President Barack Obama. Source: AP
The Nezavisimaya Gazeta newspaper writes that the main impediment to signing the Trans-Pacific Partnership agreement, which would create a free trade zone in the Asian Pacific region between 12 countries, is the U.S. Congress. The newspaper says that members from President Barack Obama's own party are creating problems for him, while by and large the Republicans approve of the deal. The democrats, along with workers' unions, are against the agreement, fearing competition from low paid labor.
In turn, Washington's partners refuse to finalize the document without guarantees that Congress will not be able to introduce amendments and thus prolong the process of its approval for years.
Nezavisimaya Gazeta writes that the partners are trying to have Congress accept the so-called competencies for facilitating trade, in accordance with which parliament will be able to review the package of international trade agreements as a whole, without introducing amendments.
"The administration is actively working with Congress's leadership, trying to accelerate the drafting and discussion of competencies for facilitating trade in the next month or two," said Jeffrey Schott, senior scientific collaborator at the Peterson Institute for International Economics. "The Trans-Pacific Partnership is still up in the air, more in the House of Representatives than in the Senate. This is where the administration must do more in order to explain why the Trans-Pacific Partnership is completely in the interests of the U.S.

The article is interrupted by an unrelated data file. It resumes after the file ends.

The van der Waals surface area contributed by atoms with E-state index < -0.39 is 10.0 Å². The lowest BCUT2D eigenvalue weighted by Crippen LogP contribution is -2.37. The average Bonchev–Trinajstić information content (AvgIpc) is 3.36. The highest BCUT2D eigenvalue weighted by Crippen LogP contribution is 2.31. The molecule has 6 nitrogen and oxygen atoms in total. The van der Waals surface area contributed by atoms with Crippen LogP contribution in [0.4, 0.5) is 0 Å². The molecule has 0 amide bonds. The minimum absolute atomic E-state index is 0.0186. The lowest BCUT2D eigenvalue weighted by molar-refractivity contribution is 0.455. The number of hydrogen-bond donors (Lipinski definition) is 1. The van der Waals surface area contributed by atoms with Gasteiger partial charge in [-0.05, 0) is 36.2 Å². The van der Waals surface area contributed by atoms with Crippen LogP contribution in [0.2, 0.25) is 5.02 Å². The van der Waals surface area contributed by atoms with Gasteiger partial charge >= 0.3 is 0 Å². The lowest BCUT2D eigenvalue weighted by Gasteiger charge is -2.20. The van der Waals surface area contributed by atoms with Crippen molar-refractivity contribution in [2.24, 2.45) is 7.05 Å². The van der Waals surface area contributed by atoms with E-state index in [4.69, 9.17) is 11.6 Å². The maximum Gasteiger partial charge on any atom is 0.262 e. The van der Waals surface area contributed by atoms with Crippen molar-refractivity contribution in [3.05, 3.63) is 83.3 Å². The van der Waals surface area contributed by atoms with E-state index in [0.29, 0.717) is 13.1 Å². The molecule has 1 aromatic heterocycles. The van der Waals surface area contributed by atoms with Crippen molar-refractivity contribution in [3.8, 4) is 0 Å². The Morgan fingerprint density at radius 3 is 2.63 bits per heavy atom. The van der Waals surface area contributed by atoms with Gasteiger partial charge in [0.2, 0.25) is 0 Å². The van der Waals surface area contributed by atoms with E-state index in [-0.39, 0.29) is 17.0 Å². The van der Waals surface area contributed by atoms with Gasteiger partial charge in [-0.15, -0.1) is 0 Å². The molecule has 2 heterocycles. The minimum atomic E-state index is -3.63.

The business magazine Expert is following the talks between the P5+1 group of six major powers (the U.S., Russia, China, the UK, and France, plus Germany)and Iran. The publication writes that the sides still cannot come to a compromise. There are extremely few official comments; however, according to unofficial information, one of the main obstacles to reaching a solution involves the order in which sanctions against Tehran will be lifted, as well as the duration of the period for which the Iranian nuclear program will be partially frozen.
Sevak Sarukhanyan, a researcher at Georgetown University, says that the Iranian negotiators fear that certain powers within the country will undermine the ratification of a disadvantageous agreement, hence their demands that the western countries make maximum concessions.
"And judging by Netanyahu's recent announcement, the Iranians are proving capable of forcing the Americans to make these concessions," says Sarukhanyan. "Seeing that the strategy is working, the Iranians want to get another few weeks for discussing the interim agreement." According to Sarukhanyan, if we look at the course of the talks, we will see that even without the final agreement Iran has already "removed the cream" in the form of a partial relaxation of the sanctions, an exit from isolation and a partial restoration of oil exports.
The daily business newspaper Kommersant reports that Russia has taken the presidency of the BRICS grouping of developing nations (Brazil, Russia, India, China and South Africa) for a year. The organization's summit will take place in July in the city of Ufa (1,200 km east of Moscow), which will simultaneously host the Shanghai Cooperation Organization (SCO) Summit. Moreover, Kommersant writes that a joint session between BRICS and SCO leaders has already been prepared for July 9. One of the key issues for the SCO countries during the summit will be the possible entry of India and Pakistan to the organization.
Concerning BRICS, Russia is in favor of cooperation between the organization's member countries in the fields of energy, security and finance. It is also important for the Russian presidency to finalize the creation of the BRICS Bank and the Reserve Currency Fund, as well as take the first steps towards the creation of a new format of cooperation between BRICS countries on a parliamentary level. Kommersant reminds its readers that BRICS now has a real investment mechanism: The creation of a new BRICS development bank has already been decided upon. The bank will help realize join projects that require significant investment.
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